The Children's Bookshelf

The Children’s Bookshelf from WCMU Public Radio showcases new children’s book titles meant to engage young readers in the joy of story found in both the written word and illustrations. The target audience includes teachers, librarians, parents and grandparents as part of their role to foster the love of reading.  Each of the two minute reviews have accompanying study questions and activities and are available as podcasts. The series host and reviewer is Dr. Sue Ann Martin, Professor Emerita of Communication and Dramatic Arts in the College of Communication and Fine Arts, at Central Michigan University.

Our theme music for The Children’s Bookshelf is the polka from Denes Agay’s “Five Easy Dances”, performed by the Powers Woodwind Quintet, in residence at Central Michigan University’s School of Music. It is taken from the album GEMS, on the White Pine label.

A Different Pond written by poet Bao Phi and illustrated by graphic artist Thi Bui is a touching story about a family from Vietnam and how the mom and dad go about raising their family in America, their new home.

This picture book, told in first person by the young boy, is softly spoken and beautifully genuine. The boy is aware of the fact that his dad works two jobs, his mother also works and sometimes his classmates say difficult things. “A kid at my school said my dad’s English sounds like a thick, dirty river. But to me his English sounds like gentle rain.”

The star-laden sky and the blueness of the pond before the sun comes up, where the father has taken his young son to fish for that night’s dinner, wraps the story in a cloak of love. The soft mist of the early morning and the sweetness of the interaction between dad and son are beautifully captured in both poetic words and tender pictures.

Alexander Graham Bell: Answers the Call, written and illustrated by Mary Ann Fraser is an unusually interesting picture book biography. Readers between 6-9 years of age will not only enjoy the story of the invention of the telephone but will also find out how Aleck’s childhood curiosity about sound itself played an important role.

Aleck was born in Scotland in 1847. His mother, Eliza Bell, had been deaf since childhood and his father, Melville Bell, was a speech therapist. His mother played the piano and heard the notes by using an ear tube. In fact, Aleck often communicated with his mother by speaking into the tube as his mother listened on the other end. He was captivated by sound and even learned the 129 sounds his father taught when instructing lessons in Visible Speech.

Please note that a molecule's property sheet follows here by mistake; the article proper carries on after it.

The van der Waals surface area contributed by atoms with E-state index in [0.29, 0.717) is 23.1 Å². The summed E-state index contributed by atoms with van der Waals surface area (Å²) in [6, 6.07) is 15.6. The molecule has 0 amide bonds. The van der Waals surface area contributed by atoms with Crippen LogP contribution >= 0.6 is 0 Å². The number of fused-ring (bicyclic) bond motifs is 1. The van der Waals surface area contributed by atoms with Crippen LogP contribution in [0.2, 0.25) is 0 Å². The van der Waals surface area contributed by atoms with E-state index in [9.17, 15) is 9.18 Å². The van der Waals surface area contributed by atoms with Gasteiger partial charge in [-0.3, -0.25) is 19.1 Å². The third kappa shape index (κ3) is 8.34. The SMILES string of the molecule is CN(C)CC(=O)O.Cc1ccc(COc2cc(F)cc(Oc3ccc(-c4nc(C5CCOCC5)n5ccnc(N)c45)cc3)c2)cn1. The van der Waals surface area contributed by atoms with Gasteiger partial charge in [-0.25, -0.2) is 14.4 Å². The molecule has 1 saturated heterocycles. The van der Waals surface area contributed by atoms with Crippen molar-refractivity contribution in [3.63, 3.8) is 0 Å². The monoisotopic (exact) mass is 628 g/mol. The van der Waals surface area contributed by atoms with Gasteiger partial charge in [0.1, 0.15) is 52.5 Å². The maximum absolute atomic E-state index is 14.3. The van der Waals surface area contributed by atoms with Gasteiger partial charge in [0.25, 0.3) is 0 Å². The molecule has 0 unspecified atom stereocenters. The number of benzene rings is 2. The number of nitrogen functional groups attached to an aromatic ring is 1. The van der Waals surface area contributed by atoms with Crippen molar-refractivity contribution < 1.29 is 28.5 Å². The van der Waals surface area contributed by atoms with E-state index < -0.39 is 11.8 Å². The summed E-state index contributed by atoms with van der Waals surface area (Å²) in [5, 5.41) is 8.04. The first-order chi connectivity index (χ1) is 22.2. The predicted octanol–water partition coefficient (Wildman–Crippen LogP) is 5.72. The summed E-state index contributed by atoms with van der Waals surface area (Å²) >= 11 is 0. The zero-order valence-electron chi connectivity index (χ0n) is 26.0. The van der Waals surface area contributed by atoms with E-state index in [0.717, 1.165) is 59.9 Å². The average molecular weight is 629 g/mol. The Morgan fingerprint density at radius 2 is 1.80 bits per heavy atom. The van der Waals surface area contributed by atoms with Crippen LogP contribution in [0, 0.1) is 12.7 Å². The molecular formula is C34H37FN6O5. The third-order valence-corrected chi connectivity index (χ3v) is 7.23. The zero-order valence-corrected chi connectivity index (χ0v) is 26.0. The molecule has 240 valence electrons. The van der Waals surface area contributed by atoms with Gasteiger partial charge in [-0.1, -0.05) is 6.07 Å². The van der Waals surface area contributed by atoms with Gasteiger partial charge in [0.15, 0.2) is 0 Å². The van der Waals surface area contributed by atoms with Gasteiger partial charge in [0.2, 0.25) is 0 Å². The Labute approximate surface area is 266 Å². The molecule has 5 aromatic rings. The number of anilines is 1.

“Baby Goes to Market,” written by Atinuke and illustrated by Angela Brooksbank is an adorable tale set in South West Nigeria for young children 3-7 years of age.  The musicality of the words along with the detailed and colorful illustrations are captivating.

The darling little big-eyed Baby does what comes naturally when he goes to market with his Mama riding in her back pack---he is cute! As Mama buys necessary staples such as rice, palm oil and a new pair of flip flops Baby makes sure he catches the attention of the other sellers. Consequently, entirely unknown to Mama, Baby is given many wonderful things to eat. The banana seller likes Baby’s curiosity and gives him six bananas. He eats one and places five in the basket that rides smartly atop Mama’s head. The orange seller thinks Baby could be hot so she gives him five juicy oranges. Baby eats one and places four in Mama’s basket. The biscuit seller thinks Baby is cheerful so he gives him four sugary biscuits. Baby eats one and places three in the basket and so on.

The Bad Mood and the Stick, written by Lemony Snicket and illustrated by Matthew Forsythe is a clever picture book about how a bad mood, under the right conditions, can jump from one person to another.

As the story begins a little girl by the name of Curly is in a very bad mood because her Mom passed by the ice cream store while they were out walking without getting she and her younger brother some ice cream. The bad mood appears as a cloud over Curly’s head. Being in such a bad mood Curly picks up a stick and pokes her brother with it. Mom reprimands her and tells her to apologize! This puts Mom in a bad mood as the tricky little cloud moves from over Curly’s head to under Mom’s arm.

“Piece By Piece” written by Stephanie Shaw and illustrated by Sylvie Daigneault is a beautiful fairytale told in both lyrical language and graceful lines about a weaver and how she stays true to her artistic gifts and triumphs over greed and rejection.

The weaver gathers memories of things from nature and places them in her collection basket while her children play on the seashore. She then weaves these visual, tactile, auditory memories such as “the crunch of leaves,” “the leap and splash of a fish” and “the kiss of the sea as it reaches the shore” into her cloth. When the cloth is fashioned into a dress she takes it to the village shopkeeper in the hope she can sell it and buy food for her children. But the shopkeeper complains that it is too shimmery and tells her to take that part out of the dress.